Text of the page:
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5 things to know to start your day at the markets

The market day begins with at least 5 important themes to watch.
The focus is on the moves of the central banks, with the week seeing the publication of the Fed and ECB minutes.
There is also interest in China and Japan, with the latter taking center stage at the start of today's session.
The spotlight is also on Argentina which has elected a new president and on the OpenAI events.
In the background remains the maximum alert for the Israel-Hamas war with unpredictable consequences on a global level.
The 5 factors to consider today as the European stock markets open and while waiting for Wall Street.
read also Market mover of the week: Fed and ECB minutes in focus 1.
Japan, record-breaking Nikkei The Japanese Nikkei index briefly reached a 33-year high at the start of the session, but later struggled to maintain its earnings and closed in the red.
The Nikkei is up more than 8% this month and nearly 29% year over year.
The broader Topix index is up 26% year over year, but still trades at a price-to-earnings ratio of 14, compared to the S&P 500's 23 and the Nasdaq's nearly 29.
The Nikkei has been strengthened by a long period of yen weakness, solid corporate earnings and corporate governance reforms supported by the Tokyo Stock Exchange.
OpenAI Chaos Investors are watching to see how the tensions will impact OpenAI.
OpenAI interim CEO Mira Murati may rehire her predecessor Sam Altman and former president Greg Brockman in a role that has yet to be finalized, according to a report on Bloomberg.
Altman was fired on Friday, when directors led by Ilya Sutskever said he “has not been consistently truthful in his communications with the board.” According to rumors, there is now a possibility of a return but only if there are changes in governance, including the removal of existing board members.
The talks are led by Microsoft CEO Satya Nadella.
The company has invested $13 billion in OpenAI.
Dollar falling, what will the Fed do? The dollar slipped against all Group of 10 currencies in the Asian session and the index of emerging market currencies rose to its highest since February.
Traders are currently pricing in a 30% chance of a first Fed rate cut in March, after Fed Vice Chair Michael Barr said policy tightening was nearing an end.
However, San Francisco Fed President Mary Daly said policymakers are not certain that inflation is truly on track to reach their 2% goal.
Futures also price cuts of around 100 basis points for 2024, compared to 77 basis points previously expected.
This new outlook has helped the bond rally, with 10-year Treasury yields at 4.45% falling 19 basis points last week and moving away from a high of 5.02% in October.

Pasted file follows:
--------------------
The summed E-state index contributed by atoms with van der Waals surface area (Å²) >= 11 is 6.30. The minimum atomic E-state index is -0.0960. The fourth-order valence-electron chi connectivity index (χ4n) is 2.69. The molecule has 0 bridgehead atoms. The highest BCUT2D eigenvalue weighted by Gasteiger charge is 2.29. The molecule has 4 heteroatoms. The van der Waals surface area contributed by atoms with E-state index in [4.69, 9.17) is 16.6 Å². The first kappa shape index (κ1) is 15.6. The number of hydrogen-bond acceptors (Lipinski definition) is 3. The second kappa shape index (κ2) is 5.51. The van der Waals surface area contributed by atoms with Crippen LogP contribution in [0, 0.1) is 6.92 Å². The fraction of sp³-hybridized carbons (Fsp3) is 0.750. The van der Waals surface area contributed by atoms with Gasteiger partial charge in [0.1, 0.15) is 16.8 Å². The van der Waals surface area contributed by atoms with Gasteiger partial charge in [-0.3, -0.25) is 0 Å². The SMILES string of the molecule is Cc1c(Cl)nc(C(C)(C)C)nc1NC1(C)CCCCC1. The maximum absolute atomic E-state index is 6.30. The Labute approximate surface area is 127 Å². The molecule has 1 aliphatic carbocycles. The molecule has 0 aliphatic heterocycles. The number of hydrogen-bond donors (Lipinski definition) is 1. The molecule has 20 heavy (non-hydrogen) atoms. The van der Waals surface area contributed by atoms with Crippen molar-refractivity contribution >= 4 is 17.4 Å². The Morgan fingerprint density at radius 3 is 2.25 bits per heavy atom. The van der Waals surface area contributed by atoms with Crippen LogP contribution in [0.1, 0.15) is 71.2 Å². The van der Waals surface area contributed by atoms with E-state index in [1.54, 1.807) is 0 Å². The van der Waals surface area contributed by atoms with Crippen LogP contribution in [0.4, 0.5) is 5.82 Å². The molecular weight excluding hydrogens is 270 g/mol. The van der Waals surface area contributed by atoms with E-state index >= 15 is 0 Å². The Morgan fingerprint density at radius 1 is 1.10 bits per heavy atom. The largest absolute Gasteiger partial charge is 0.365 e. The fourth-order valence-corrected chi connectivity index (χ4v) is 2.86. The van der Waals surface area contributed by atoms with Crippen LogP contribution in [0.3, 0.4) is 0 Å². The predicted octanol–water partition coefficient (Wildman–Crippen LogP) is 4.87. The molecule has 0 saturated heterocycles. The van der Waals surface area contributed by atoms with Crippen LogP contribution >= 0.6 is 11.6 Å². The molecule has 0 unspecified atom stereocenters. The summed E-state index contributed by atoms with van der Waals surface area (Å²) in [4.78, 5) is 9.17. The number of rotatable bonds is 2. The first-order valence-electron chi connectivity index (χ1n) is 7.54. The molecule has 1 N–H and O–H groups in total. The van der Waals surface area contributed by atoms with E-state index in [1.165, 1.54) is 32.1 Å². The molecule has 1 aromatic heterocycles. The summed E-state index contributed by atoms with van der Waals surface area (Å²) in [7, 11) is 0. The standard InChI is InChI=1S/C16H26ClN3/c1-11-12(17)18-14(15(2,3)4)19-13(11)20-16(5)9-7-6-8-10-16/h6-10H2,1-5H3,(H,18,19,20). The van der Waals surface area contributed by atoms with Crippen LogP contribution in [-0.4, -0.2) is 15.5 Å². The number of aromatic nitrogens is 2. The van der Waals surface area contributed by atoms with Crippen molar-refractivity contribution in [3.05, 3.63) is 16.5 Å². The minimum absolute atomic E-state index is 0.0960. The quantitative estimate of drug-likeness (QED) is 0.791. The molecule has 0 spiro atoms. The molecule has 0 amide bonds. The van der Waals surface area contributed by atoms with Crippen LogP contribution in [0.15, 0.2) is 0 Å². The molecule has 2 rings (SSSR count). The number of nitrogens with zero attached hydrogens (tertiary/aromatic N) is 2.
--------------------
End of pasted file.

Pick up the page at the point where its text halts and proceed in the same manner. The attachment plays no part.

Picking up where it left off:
According to Win Thin, global head of currency strategy at Brown Brothers Harriman & Co., investors should expect continued downward pressure on Treasury yields and the dollar as the Fed's accommodative strategy remains in place.
read also Global economy, which crisis? 4 points to understand where we have arrived 4.
Milei wins in Argentina.
Is the country heading for default? Argentina has elected the “libertarian” Javier Milei as its new president.
His radical visions for repairing an economy hit by triple-digit inflation, a looming recession and growing poverty could have even more dramatic consequences for the country's future.
Official results show that Milei obtained almost 56% against 44% for his rival, the Peronist Economy Minister Sergio Massa.
Milei's challenges are enormous.
He will have to deal with empty government and central bank coffers, a delicate $44 billion debt plan with the International Monetary Fund, inflation close to 150% and a series of capital controls.
Milei's campaign centered on a pledge to give a symbolic chainsaw to the state – reducing spending by up to 15% of gross domestic product – and todollarise the economy to eliminate inflation.
The new president, a self-described “anarcho-capitalist,” stirred controversy throughout the campaign, expressing support for ideas such as legalizing the sale of human organs and eliminating all gun laws.
He also called China, Argentina's main trading partner, "murderous" and climate change "a socialist hoax." 5.
China and the yuan The offshore yuan strengthened after the People's Bank of China raised its daily reference rate for the currency to the strongest level since August.
China left its benchmark lending rates unchanged on Monday.
The People's Bank of China's one-year prime lending rate – the anchor for most loans to households and businesses in China – was at 3.45%.
The five-year benchmark lending rate – the anchor for most mortgages – was 4.2%.
“The yuan has likely passed the turning point against the dollar, in line with most developed markets and Asian countries,” according to Fiona Lim, senior currency analyst at Malayan Banking Bhd.
“Despite some downward pressure due to its own economic weakness, the yuan is also highly influenced by cyclical pressure due to its policy divergence from the Fed.”

Author: Hermes A.I.

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